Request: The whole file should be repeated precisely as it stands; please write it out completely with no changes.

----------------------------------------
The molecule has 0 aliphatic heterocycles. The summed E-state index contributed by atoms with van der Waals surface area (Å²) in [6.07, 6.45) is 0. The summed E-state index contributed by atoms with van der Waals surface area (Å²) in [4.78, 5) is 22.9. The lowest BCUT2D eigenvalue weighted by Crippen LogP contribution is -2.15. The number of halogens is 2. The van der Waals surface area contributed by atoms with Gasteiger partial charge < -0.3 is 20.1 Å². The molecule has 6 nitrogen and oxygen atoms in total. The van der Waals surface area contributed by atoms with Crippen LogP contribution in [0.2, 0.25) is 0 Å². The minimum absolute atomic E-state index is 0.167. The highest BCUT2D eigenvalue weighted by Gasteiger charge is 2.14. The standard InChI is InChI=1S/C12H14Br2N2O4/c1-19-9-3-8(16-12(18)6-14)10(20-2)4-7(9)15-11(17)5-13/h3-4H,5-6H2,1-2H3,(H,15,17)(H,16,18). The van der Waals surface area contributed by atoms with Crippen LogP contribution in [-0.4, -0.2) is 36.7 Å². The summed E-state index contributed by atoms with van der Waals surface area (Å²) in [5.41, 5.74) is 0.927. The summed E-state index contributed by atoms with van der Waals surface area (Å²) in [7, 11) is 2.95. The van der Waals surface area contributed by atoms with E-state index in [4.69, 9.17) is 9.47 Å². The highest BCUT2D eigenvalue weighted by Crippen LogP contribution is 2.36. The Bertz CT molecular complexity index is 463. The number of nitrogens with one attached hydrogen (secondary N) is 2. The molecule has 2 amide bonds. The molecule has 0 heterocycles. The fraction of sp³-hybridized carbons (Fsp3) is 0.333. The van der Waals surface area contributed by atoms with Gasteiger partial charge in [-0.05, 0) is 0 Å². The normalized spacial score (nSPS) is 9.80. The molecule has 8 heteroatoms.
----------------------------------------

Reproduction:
The molecule has 0 aliphatic heterocycles. The summed E-state index contributed by atoms with van der Waals surface area (Å²) in [6.07, 6.45) is 0. The summed E-state index contributed by atoms with van der Waals surface area (Å²) in [4.78, 5) is 22.9. The lowest BCUT2D eigenvalue weighted by Crippen LogP contribution is -2.15. The number of halogens is 2. The van der Waals surface area contributed by atoms with Gasteiger partial charge < -0.3 is 20.1 Å². The molecule has 6 nitrogen and oxygen atoms in total. The van der Waals surface area contributed by atoms with Crippen LogP contribution in [0.2, 0.25) is 0 Å². The minimum absolute atomic E-state index is 0.167. The highest BCUT2D eigenvalue weighted by Gasteiger charge is 2.14. The standard InChI is InChI=1S/C12H14Br2N2O4/c1-19-9-3-8(16-12(18)6-14)10(20-2)4-7(9)15-11(17)5-13/h3-4H,5-6H2,1-2H3,(H,15,17)(H,16,18). The van der Waals surface area contributed by atoms with Crippen LogP contribution in [-0.4, -0.2) is 36.7 Å². The summed E-state index contributed by atoms with van der Waals surface area (Å²) in [5.41, 5.74) is 0.927. The summed E-state index contributed by atoms with van der Waals surface area (Å²) in [7, 11) is 2.95. The van der Waals surface area contributed by atoms with E-state index in [4.69, 9.17) is 9.47 Å². The highest BCUT2D eigenvalue weighted by Crippen LogP contribution is 2.36. The Bertz CT molecular complexity index is 463. The number of nitrogens with one attached hydrogen (secondary N) is 2. The molecule has 2 amide bonds. The molecule has 0 heterocycles. The fraction of sp³-hybridized carbons (Fsp3) is 0.333. The van der Waals surface area contributed by atoms with Gasteiger partial charge in [-0.05, 0) is 0 Å². The normalized spacial score (nSPS) is 9.80. The molecule has 8 heteroatoms.